Massachusetts Sen. John Kerry marched his presidential juggernaut through the Midwest yesterday, trouncing his competitors in Ohio and essentially locking up the Democratic presidential nomination.
The Kerry victory here was a landslide, despite the concentrated efforts of North Carolina Sen. John Edwards, who made several stops during three recent campaign swings through Ohio, focusing on the need to change trade and tax policies to improve the economy, particularly the sputtering manufacturing sector.
Mr. Kerry and Mr. Edwards both bemoaned the loss of manufacturing jobs during their stops in Toledo, Cleveland, Youngstown, Columbus, and Dayton - urban centers where large blocs of Democratic voters are found.
Throttled in the 10-state Super Tuesday elections, Mr. Edwards is expected to announce this afternoon that he will leave the race for the nomination.
Mr. Kerry was winning with 50.6 percent of the vote in Ohio, compared to 37.3 percent for Mr. Edwards, and 6.4 percent for Cleveland Congressman Dennis Kucinich.
The strong Kerry showing in Ohio sets the stage for a competitive general election battle here against President Bush, who won the state by just 3.7 percent four years ago, despite the decision by Democrat Al Gore to abandon the state in the last three weeks before the 2000 election.
The state is vitally important. No Republican has ever won the presidency without winning Ohio.
Banking on the premise that the loss of more than 250,000 jobs in Ohio since Mr. Bush took office would make the economy a top issue here, Mr. Kerry made several appearances across the state's northern tier last week on what he called a “jobs tour,” which included pledges to fix problems with the North American Free Trade Agreement, among other things.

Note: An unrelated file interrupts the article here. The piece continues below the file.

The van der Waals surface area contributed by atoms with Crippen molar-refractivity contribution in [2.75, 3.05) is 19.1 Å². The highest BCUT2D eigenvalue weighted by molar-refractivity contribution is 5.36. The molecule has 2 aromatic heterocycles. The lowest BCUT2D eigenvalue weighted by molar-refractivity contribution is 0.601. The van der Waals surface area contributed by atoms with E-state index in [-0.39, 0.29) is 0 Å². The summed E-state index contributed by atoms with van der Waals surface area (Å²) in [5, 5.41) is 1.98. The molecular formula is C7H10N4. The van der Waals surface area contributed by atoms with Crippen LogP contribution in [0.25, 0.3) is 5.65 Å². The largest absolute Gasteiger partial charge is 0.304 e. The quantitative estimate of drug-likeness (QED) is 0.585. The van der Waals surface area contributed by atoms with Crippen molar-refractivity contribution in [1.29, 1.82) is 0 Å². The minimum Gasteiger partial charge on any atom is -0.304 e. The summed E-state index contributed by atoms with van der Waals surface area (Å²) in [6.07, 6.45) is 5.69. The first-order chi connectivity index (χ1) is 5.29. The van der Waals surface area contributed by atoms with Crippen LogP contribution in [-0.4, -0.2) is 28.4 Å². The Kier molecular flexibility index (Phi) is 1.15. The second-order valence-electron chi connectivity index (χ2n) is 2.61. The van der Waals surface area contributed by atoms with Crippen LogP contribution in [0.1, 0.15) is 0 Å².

Speaking to supporters last night, Mr. Kerry revisited those themes he developed in Ohio.
“We will repeal every tax break and every loophole that rewards any corporation for gaming the tax code to go overseas and avoid their responsibilities to America,” he said. “We will provide new incentives for manufacturing that reward good companies for creating and keeping good jobs here at home.
“We will fight for worker and environmental protections in the core of every trade agreement - and we will raise the minimum wage because no one who works 40 hours a week should have to live in poverty in America,” he said, echoing a line straight from Mr. Edwards' campaign stump speech.
Mr. Kerry showed strength consistently throughout the state, winning 17 of 18 congressional districts, which is how the state's delegates to the Democratic National Convention are awarded. He lost only in the 16th District in northeast Ohio, just south of Cleveland.
Mr. Edwards won the 16th District with 49.5 percent of the vote, compared to 39.2 percent for Mr. Kerry.
Mr. Kerry's best showing was in the Cincinnati area, where he won 66 percent support, compared to just 18 percent for Mr. Edwards.
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